Good Friday The second of two group exhibitions celebrating the fifteenth anniversary of Saint Louis University's Museum of Contemporary Religious Art features work from the permanent collection that explores "the meaning of suffering, death, compassion, and unconditional love" through direct references to Jesus' last day. The show's explicit focus on the Christian tradition challenges the ecumenical spirit of the institution's identity as an interfaith repository, but one can also take the show as a point of departure for broader expression. It's a fine balance — the blend of faith-based inquiry and the secular standards of contemporary art. The show's strongest works mine this unusual context by being visually evocative, spiritually direct and singularly personal: Michael Tracy's monumental Triptych, 11, 12, 13, for instance, and Adrian Kellard's Lovers and Prayer of the Faithful in Ordinary Time. The latter, who died from AIDS in 1991, explores being a "gay man loved by god" in two emotionally wrought painted woodcarvings that move between the traditionally liturgical and explicitly kitsch in a delicate manner. Through April 26 at the Museum of Contemporary Religious Art, 3700 West Pine Mall Boulevard (on the campus of Saint Louis University); 314-977-7170 or mocra.slu.edu. Hours: 11 a.m.-4 p.m. Tue.-Sun.

Ideal (Dis-) Placements: Old Masters at the Pulitzer This exhibition of canonical canvases of slain martyrs, pious virgins and other grand dilemmas borrowed from two encyclopedic museums and replaced in naturally lit contemporary galleries is a reaffirmation of the human scale. The minimalism of Tadao Ando's building design is diffused by ornate, gilt-framed compositions that date from the fourteenth to the eighteenth century, the two historical extremes meeting precisely at the fragile effects of daylight on the predominantly figural pieces. Contemplative and reverent, the show fulfills its premise so well that it seems capable of providing a discretely intimate experience for each and every viewer. Through June 20 at the Pulitzer Foundation for the Arts, 3716 Washington Boulevard; 314-754-1850 or www.pulitzerarts.org. Hours: noon-5 p.m. Wed., 10 a.m.-5 p.m. Sat.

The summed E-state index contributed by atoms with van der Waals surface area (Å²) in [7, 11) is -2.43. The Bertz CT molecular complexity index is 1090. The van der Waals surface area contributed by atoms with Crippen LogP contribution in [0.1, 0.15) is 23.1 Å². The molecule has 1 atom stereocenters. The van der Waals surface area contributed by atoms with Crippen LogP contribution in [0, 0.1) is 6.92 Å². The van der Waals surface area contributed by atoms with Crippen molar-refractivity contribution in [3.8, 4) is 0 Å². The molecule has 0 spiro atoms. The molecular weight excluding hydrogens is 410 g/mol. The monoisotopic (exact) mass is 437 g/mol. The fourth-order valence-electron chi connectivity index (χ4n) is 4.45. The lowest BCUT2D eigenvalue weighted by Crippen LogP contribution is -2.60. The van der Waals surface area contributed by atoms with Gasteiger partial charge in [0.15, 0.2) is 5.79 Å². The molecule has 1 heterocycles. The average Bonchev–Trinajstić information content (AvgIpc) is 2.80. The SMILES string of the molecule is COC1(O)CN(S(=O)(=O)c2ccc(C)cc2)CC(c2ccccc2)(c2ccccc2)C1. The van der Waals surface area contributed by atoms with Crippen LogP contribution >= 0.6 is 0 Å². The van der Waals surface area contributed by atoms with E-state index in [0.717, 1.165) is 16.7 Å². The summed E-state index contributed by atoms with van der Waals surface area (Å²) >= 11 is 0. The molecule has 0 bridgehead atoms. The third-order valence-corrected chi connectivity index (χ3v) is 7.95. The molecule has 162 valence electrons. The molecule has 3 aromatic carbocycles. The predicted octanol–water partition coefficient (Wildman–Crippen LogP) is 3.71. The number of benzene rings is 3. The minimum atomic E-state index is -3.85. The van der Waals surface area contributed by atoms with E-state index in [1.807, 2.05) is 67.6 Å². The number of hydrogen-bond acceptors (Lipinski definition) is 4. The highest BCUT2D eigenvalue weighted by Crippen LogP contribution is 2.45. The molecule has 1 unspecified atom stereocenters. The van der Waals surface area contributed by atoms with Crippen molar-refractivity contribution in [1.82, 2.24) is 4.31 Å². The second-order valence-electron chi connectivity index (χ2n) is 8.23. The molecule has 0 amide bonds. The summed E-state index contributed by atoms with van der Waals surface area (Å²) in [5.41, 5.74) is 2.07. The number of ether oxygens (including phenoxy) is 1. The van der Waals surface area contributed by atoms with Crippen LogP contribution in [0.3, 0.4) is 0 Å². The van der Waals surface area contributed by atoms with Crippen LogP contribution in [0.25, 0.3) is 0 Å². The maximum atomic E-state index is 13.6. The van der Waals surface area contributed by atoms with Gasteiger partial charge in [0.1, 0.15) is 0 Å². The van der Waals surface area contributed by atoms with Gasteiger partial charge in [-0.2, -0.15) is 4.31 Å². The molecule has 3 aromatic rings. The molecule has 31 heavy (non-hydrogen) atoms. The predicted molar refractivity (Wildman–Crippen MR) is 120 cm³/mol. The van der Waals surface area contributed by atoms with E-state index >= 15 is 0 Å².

Locusts & Honey: New Work by Jennifer Angus In a kind of alchemical transformation, Wisconsin-based Angus pins locust, grasshopper and other bewilderingly large and intricate insect specimens in floral geometrical patterns on the walls of Craft Alliance's Grand Center gallery space, to produce delicately beautiful wallpaper patterns. The effect is something aesthetically marvelous of the purely decorative variety — trumping all the more topical curiosities that the bugs, the process of their acquisition and application and the installation's biblical allusions, evoke. With the other domestic-decorative accents of early-twentieth-century dark-wood occasional tables, jewelry drawers and display vitrines punctuating the space, what remains is a work less about fear, plague and/or bounty than about the peculiar mystery that old Americana holds. Or, more simply, how certain rooms in a home seem to have a spirit and life of their own. Through May 17 at the Craft Alliance Gallery (Grand Center), 501 North Grand Boulevard; 314-534-7528 or www.craftalliance.org. Hours: noon-6 p.m. Wed.-Sat., noon-5 p.m. Sun.